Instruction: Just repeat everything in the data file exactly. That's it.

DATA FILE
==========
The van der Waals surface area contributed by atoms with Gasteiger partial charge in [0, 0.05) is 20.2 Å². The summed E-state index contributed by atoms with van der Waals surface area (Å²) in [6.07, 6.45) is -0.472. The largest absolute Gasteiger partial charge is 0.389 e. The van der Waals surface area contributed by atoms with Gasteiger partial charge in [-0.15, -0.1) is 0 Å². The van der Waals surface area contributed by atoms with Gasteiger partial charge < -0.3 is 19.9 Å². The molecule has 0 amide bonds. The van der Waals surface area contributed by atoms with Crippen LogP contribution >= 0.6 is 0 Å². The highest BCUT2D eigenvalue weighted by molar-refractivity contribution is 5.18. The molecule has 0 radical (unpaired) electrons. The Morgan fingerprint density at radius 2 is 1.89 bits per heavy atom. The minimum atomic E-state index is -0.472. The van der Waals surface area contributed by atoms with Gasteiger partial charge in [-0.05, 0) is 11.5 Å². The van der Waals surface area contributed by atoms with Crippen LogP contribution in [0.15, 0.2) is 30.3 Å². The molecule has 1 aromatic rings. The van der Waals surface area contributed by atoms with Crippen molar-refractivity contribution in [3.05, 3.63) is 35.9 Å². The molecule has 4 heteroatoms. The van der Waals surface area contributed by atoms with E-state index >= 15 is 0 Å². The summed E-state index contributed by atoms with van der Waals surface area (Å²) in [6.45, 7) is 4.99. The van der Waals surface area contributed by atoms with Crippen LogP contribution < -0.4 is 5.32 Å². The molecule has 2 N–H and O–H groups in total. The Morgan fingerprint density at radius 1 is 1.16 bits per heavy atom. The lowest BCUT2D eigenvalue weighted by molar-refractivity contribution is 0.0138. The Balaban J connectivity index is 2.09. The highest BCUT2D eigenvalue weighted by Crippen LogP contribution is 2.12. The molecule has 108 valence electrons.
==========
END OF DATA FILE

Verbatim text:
The van der Waals surface area contributed by atoms with Gasteiger partial charge in [0, 0.05) is 20.2 Å². The summed E-state index contributed by atoms with van der Waals surface area (Å²) in [6.07, 6.45) is -0.472. The largest absolute Gasteiger partial charge is 0.389 e. The van der Waals surface area contributed by atoms with Gasteiger partial charge in [-0.15, -0.1) is 0 Å². The van der Waals surface area contributed by atoms with Gasteiger partial charge < -0.3 is 19.9 Å². The molecule has 0 amide bonds. The van der Waals surface area contributed by atoms with Crippen LogP contribution >= 0.6 is 0 Å². The highest BCUT2D eigenvalue weighted by molar-refractivity contribution is 5.18. The molecule has 0 radical (unpaired) electrons. The Morgan fingerprint density at radius 2 is 1.89 bits per heavy atom. The minimum atomic E-state index is -0.472. The van der Waals surface area contributed by atoms with Gasteiger partial charge in [-0.05, 0) is 11.5 Å². The van der Waals surface area contributed by atoms with Crippen LogP contribution in [0.15, 0.2) is 30.3 Å². The molecule has 1 aromatic rings. The van der Waals surface area contributed by atoms with Crippen molar-refractivity contribution in [3.05, 3.63) is 35.9 Å². The molecule has 4 heteroatoms. The van der Waals surface area contributed by atoms with E-state index >= 15 is 0 Å². The summed E-state index contributed by atoms with van der Waals surface area (Å²) in [6.45, 7) is 4.99. The van der Waals surface area contributed by atoms with Crippen LogP contribution < -0.4 is 5.32 Å². The molecule has 2 N–H and O–H groups in total. The Morgan fingerprint density at radius 1 is 1.16 bits per heavy atom. The lowest BCUT2D eigenvalue weighted by molar-refractivity contribution is 0.0138. The Balaban J connectivity index is 2.09. The highest BCUT2D eigenvalue weighted by Crippen LogP contribution is 2.12. The molecule has 108 valence electrons.